Clonidine –central acting sympatholytic agent that mitigates signs of withdrawal sympathetic


Lofexidine –clonidine analogue with less hypotensive effects

Naltrexone-long acting orally active pure opiod antagonist, patients must be detoxified first

Naloxone – rapid onset pure antagonist, short half-life, precipitate withdrawal

Pass: Must get methadone principles and state that overall agents must be orally active and long acting. 1 other agents PD also.



What is an antagonist?

  • Receptor antagonists bind to receptors but do not activate them. The primary action of antagonists is to prevent agonists from activating receptors.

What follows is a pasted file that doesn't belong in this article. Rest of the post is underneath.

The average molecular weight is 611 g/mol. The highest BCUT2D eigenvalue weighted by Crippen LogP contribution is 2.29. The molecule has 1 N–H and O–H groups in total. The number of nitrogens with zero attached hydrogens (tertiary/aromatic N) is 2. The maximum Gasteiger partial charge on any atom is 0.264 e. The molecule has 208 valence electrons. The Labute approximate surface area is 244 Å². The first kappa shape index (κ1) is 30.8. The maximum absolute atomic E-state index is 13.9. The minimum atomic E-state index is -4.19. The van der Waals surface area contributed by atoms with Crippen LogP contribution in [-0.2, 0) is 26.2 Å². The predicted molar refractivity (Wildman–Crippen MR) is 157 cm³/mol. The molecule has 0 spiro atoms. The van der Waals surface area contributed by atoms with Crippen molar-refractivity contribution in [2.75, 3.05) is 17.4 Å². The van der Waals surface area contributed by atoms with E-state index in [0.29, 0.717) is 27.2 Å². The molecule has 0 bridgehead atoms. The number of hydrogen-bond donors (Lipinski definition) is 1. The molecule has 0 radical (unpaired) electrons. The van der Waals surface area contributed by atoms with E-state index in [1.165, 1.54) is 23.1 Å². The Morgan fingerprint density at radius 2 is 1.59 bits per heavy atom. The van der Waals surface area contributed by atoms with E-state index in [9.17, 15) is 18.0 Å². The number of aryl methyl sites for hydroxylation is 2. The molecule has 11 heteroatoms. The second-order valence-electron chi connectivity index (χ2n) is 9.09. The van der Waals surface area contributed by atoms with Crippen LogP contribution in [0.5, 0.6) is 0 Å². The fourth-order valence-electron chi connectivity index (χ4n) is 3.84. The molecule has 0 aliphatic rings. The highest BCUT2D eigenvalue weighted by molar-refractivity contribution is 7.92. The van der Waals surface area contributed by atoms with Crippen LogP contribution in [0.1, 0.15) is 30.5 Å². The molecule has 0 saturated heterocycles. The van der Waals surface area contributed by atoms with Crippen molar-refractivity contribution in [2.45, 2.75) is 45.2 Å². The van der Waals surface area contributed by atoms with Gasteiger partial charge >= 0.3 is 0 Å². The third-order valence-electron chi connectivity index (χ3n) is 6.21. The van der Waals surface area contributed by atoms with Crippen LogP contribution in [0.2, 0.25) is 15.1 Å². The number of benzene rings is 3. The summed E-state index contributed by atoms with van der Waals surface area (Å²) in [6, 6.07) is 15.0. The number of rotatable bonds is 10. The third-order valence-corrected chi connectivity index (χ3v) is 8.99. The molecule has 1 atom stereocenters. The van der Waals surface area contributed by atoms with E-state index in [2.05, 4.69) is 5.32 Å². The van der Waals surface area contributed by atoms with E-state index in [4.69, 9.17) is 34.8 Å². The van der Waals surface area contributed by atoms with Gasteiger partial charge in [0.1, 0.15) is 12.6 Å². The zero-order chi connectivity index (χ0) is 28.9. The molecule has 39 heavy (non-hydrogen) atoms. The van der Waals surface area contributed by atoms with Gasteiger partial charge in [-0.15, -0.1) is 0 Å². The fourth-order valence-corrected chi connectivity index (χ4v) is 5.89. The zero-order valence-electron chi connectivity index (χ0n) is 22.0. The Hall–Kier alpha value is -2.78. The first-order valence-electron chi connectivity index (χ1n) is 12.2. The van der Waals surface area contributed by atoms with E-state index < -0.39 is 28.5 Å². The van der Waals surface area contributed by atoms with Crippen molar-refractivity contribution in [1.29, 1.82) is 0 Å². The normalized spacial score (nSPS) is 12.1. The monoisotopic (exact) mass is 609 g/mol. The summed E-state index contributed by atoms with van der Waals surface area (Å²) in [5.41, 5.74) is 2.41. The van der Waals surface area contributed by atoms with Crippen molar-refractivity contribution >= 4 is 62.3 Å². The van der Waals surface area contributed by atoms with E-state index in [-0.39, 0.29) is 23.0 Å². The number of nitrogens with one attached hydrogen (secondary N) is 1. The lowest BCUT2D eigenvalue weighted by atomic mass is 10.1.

Pass Criteria:

  • Bold to pass

What is the difference between a competitive and non-competitive antagonist?

  • Competitive antagonist
    • In the presence of increasing concentration of antagonist, higher concentrations of agonist will produce a given effect e.g. propanolol and noradrenaline/adrenaline
  • Irreversible or non-competitive antagonist
    • Bind via covalent bonds or just binding so tightly to receptor so receptor unavailable for agonist
    • Duration of action of antagonist depend on rate of turnover of receptor-antagonist molecules

Pass Criteria:

  • Bold to pass

What type of antagonist is naloxone?

  • Competitive

What effect does a competitive antagonist have on the concentration-effect curve?

  • Shift agonist vs effect curve to right. Higher concentrations of agonist can overcome competitive antagonist.